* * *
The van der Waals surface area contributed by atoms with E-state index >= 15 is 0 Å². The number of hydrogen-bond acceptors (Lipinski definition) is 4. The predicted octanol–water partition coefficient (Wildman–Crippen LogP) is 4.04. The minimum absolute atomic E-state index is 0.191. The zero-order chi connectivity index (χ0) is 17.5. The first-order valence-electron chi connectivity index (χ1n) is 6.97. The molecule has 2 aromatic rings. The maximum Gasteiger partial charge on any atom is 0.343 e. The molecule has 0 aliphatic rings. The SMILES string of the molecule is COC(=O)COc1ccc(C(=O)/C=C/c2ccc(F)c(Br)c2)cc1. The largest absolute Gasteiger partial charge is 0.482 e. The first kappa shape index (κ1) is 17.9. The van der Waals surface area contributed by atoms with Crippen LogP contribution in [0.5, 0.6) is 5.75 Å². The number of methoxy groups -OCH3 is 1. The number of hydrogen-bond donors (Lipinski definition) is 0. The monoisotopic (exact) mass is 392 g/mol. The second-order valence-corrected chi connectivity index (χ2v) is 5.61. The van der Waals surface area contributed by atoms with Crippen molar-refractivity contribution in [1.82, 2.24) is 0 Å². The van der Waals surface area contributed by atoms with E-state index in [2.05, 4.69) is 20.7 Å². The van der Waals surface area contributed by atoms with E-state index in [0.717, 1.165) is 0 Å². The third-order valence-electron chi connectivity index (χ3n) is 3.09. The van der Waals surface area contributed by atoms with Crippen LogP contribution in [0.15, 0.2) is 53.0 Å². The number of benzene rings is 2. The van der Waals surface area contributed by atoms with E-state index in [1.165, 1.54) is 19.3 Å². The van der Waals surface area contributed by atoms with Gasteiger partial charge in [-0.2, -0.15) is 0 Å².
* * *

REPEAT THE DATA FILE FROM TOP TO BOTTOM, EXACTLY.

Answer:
The van der Waals surface area contributed by atoms with E-state index >= 15 is 0 Å². The number of hydrogen-bond acceptors (Lipinski definition) is 4. The predicted octanol–water partition coefficient (Wildman–Crippen LogP) is 4.04. The minimum absolute atomic E-state index is 0.191. The zero-order chi connectivity index (χ0) is 17.5. The first-order valence-electron chi connectivity index (χ1n) is 6.97. The molecule has 2 aromatic rings. The maximum Gasteiger partial charge on any atom is 0.343 e. The molecule has 0 aliphatic rings. The SMILES string of the molecule is COC(=O)COc1ccc(C(=O)/C=C/c2ccc(F)c(Br)c2)cc1. The largest absolute Gasteiger partial charge is 0.482 e. The first kappa shape index (κ1) is 17.9. The van der Waals surface area contributed by atoms with Crippen LogP contribution in [0.5, 0.6) is 5.75 Å². The number of methoxy groups -OCH3 is 1. The number of hydrogen-bond donors (Lipinski definition) is 0. The monoisotopic (exact) mass is 392 g/mol. The second-order valence-corrected chi connectivity index (χ2v) is 5.61. The van der Waals surface area contributed by atoms with Crippen molar-refractivity contribution in [1.82, 2.24) is 0 Å². The van der Waals surface area contributed by atoms with E-state index in [2.05, 4.69) is 20.7 Å². The van der Waals surface area contributed by atoms with E-state index in [0.717, 1.165) is 0 Å². The third-order valence-electron chi connectivity index (χ3n) is 3.09. The van der Waals surface area contributed by atoms with Crippen LogP contribution in [0.15, 0.2) is 53.0 Å². The number of benzene rings is 2. The van der Waals surface area contributed by atoms with E-state index in [1.165, 1.54) is 19.3 Å². The van der Waals surface area contributed by atoms with Gasteiger partial charge in [-0.2, -0.15) is 0 Å².